The space-fabric template is in place to support the activities of a microscopic world in which living systems can perform their designed duties. Without these myriads of unseen entities life would not be possible, and without the “space template” these microscopic agents could not perform their life-supporting functions. The space fabric is essentially occupied by a “cooperating lattice” of subatomic particles. This lattice supports the “tendrils of the cosmic web” and provides orientation for the physical components of the universe. “…All of the masses, charges, and other properties of subatomic particles arise from a uniform chorus of violins playing a symphony of different notes.” “…[And] as if by a chain, our planet’s surface [with all its components] is connected intimately with the space environment.” The stage is now set for the miniature actors to debut their choreographed performances.
I. The Incredible DNA and its Information
The late Dr. Henry M. Morris commented on Psalm 139:15: “Curiously wrought” means “embroidered,” a striking description of the double-helical DNA molecular program which organizes part by part the beautiful structure of the whole infant…from the lowest [atomic mineral] parts of the earth. A pinhead of DNA could hold 40 million times more information than our most advanced 100 gigabyte computer hard drive. At least 93% of the so-called “junk DNA” is transcribed, and it is about 50 times more active than the genes, as shown by the amount of RNA transcripts. Even the choice of the base-pair letters A (adenine), T (thymine), G (guanine), and C (cytosine) now seems to be based on minimizing error during reproduction.
II. The Living Cell and its Components
These components are illustrated for the reader. It must be remembered that “No living molecule is self-reproducing. Only whole cells may contain all the necessary machinery for ‘self’-replication….without the protein-forming machinery nothing can be made.” Sir Karl Popper pointed out, “What makes the [evolutionary] origin of life and of the genetic code a disturbing riddle is this: the genetic code is without any biological function unless it is translated, that is, unless it leads to the synthesis of the proteins whose structure is laid down by the code. But… the machinery by which the cell… translates the code consists of at least fifty macromolecular components which are themselves coded in the DNA. Thus the code cannot be translated except by using certain products of its translation.”
III. Bacteria and the Bacterial Flagellum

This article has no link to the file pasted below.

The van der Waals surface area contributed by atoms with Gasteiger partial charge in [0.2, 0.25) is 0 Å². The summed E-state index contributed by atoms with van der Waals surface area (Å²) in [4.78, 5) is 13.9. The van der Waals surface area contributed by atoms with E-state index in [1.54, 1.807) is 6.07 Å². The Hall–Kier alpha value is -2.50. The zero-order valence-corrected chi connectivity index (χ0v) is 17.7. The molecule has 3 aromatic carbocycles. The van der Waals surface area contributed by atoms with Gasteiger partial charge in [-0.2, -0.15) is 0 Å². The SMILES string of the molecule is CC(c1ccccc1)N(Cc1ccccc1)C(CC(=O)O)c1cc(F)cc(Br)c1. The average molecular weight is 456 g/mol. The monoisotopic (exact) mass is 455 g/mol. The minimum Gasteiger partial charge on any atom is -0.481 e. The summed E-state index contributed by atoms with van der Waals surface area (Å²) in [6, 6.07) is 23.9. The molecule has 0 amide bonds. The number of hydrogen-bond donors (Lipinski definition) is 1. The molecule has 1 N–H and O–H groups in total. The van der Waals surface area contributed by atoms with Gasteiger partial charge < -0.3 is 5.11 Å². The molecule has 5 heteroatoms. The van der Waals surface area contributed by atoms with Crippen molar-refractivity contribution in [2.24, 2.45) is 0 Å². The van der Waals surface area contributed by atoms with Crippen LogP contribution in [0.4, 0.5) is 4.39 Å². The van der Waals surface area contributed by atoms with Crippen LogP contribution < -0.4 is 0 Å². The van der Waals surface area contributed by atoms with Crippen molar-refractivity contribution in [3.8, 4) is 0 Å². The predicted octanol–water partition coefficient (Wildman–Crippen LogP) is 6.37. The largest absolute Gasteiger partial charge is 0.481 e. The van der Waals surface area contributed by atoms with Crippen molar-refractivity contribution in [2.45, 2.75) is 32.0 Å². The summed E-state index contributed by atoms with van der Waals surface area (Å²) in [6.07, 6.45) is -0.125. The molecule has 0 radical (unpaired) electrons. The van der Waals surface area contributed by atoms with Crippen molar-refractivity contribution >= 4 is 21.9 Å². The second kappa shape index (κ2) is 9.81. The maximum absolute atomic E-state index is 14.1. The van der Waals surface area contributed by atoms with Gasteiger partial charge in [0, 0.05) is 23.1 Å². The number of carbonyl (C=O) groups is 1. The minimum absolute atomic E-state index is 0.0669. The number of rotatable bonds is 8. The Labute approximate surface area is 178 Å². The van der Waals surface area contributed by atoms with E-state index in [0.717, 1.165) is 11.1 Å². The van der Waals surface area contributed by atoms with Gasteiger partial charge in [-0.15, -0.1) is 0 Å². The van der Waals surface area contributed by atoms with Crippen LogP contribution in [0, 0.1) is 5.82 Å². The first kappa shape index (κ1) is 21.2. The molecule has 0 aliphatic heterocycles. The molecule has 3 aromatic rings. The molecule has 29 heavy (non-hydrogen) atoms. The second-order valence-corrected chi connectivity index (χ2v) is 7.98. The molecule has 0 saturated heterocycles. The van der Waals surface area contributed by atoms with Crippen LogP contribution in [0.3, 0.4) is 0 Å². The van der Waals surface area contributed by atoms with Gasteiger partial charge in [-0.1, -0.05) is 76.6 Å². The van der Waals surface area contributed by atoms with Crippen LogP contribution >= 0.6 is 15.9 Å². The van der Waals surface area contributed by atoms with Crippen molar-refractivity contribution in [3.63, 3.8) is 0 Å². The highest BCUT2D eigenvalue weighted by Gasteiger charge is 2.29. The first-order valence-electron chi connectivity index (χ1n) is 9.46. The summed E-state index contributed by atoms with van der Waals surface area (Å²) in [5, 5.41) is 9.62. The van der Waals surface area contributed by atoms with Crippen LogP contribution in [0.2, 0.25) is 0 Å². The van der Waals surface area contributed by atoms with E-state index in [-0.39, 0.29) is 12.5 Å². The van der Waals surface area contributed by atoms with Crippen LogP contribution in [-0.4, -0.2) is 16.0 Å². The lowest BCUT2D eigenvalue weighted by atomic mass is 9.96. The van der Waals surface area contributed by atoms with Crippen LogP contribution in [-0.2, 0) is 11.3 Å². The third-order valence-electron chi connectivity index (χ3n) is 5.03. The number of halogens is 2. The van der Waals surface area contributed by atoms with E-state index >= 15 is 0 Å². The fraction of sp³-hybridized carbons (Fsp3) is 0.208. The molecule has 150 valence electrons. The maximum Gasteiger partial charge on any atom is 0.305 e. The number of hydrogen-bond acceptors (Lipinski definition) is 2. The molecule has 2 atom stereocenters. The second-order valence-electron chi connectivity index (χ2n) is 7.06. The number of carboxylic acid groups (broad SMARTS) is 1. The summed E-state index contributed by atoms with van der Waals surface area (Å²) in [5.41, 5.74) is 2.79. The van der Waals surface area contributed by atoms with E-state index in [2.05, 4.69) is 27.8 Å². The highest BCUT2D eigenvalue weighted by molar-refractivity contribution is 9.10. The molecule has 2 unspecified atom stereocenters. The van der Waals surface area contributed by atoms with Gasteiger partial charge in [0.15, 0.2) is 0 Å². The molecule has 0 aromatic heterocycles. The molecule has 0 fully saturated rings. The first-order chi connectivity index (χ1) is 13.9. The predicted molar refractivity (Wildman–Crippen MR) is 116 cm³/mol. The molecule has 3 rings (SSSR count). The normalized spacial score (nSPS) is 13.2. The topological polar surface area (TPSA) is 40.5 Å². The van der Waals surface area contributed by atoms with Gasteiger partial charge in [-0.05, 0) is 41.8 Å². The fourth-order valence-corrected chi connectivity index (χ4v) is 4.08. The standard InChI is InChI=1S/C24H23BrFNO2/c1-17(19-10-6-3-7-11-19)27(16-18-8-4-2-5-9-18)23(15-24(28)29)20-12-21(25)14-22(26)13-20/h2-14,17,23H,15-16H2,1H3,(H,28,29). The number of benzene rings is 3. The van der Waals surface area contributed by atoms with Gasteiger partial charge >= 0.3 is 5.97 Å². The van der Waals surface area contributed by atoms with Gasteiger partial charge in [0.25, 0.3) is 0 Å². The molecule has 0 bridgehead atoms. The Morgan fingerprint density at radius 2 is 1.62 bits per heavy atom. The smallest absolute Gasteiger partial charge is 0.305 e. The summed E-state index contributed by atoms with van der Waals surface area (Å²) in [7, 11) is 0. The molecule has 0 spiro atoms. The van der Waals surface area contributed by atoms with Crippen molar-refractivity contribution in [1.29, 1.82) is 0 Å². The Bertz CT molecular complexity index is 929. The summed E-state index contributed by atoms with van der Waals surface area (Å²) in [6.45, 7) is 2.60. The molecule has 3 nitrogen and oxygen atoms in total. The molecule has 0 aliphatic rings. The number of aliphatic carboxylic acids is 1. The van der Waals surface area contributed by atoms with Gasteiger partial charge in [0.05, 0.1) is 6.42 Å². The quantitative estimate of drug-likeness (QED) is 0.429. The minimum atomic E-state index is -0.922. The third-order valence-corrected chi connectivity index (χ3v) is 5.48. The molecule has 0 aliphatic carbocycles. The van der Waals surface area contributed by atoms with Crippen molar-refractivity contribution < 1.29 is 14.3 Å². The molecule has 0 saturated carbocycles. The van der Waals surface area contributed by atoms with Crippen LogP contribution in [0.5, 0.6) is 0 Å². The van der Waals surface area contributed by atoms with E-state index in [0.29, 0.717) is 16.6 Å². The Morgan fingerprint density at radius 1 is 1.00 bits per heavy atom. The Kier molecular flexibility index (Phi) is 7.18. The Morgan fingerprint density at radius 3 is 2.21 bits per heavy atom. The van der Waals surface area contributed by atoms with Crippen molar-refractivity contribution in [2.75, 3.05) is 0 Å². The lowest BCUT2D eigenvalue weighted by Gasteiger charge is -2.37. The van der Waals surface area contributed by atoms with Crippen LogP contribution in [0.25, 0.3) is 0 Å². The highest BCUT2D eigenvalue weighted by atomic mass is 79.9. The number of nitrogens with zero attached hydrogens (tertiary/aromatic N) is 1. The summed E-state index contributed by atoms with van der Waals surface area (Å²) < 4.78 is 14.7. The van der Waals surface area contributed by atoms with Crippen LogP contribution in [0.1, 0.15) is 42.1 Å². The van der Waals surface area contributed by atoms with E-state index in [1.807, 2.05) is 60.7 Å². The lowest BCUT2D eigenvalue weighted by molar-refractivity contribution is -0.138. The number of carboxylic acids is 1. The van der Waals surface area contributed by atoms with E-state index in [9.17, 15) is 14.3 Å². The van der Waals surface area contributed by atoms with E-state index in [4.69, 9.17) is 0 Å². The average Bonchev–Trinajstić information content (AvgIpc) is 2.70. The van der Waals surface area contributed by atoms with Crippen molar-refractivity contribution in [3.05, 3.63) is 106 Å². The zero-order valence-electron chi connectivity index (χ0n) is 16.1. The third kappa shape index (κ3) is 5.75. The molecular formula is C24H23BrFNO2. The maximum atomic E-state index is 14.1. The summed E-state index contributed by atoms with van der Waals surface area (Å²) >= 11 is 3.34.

Under the ground invisible organisms, including, yeast, molds, microscopic invertebrates, nematode worms, and especially bacteria…. balance the aboveground ecosystem as they make nutrients and minerals available for plant life. Deep earth appears to be a major chemical factory, filled with a mass of bacteria greater than the combined mass of all plants and animals living on the surface.
About 5,000 species of bacteria have been identified, but only about 8 percent cause disease. “Cyanobacteria in the oceans break apart the bonds of carbon dioxide, making oxygen available to living things. Perhaps the most abundant creatures on earth, these microbes may release more oxygen than all green plants combined… [In carbon-recycling] one specific duty [of bacteria] is to break down dead plant [and animal matter]…A group of bacteria, known as lithotrophs, feed on minerals within rocks and break them down, thus enriching the soil…The bacteria in the genus Rhizobium, which live in and around plants, fix the nitrogen…Some bacteria even help to make it rain!”
The marvelous irreducibly complex Bacterial Flagellum is powered by an electric motor, with the following features: self assembly and repair, water-cooled rotary engine, proton motive force drive system, forward and reverse gears, operating speeds up to 100,000 rpm, direction-reversing capacity within ¼ of a turn.
 M. Simphony, Matter, Space, and Radiation, World Scientific Publishing Company, New Jersey, 1994, pp. 86, 87
 Claude-Andre Faucher-Gilguere, Adam Lidz, Lars Hernquist, “Numerical Simulations Unravel the Cosmic Web,” Science, Vol. 319, 4 January, 2008, p. 52
 Science, Vol. 256, June 12, 1992, p. 1518
 Louis J. Lanzerotti and Chanchal Uberoi, “Earth’s Magnetic Environment,” Sky and Telescope, Oct., 1998, pp. 360-362
 Henry M. Morris, The Defenders Study Bible (Grand Rapids: Word Publishing, 1995), p. 669
 Jonathan Sarfati, By Design, Creation Book Publishers, 2008, p. 160
 Ibid., p. 210
 D. Bradley, “The Genome Chose its Alphabet with Care,” Science, 297(5588): 1789-91, 2002
 Richard Lewontin, “The Dream of the Human Genome,” New York Review of Books, May 28, 1992, p. 33
 K.R. Popper, “Scientific Reduction and the Essential Incompleteness of All Science,” Studies in the Philosophy of Biology, University of California Press, Berkley, 1974, p. 279
 Yvonne Baskin, Under Ground: How Creatures of Mud and Dirt Shape our World, Shearwater
 Joe Francis, Answers Magazine, July-Sept., 2008, p.52
 Ibid, p. 53
 Jonathan Sarfati, Ibid., p. 136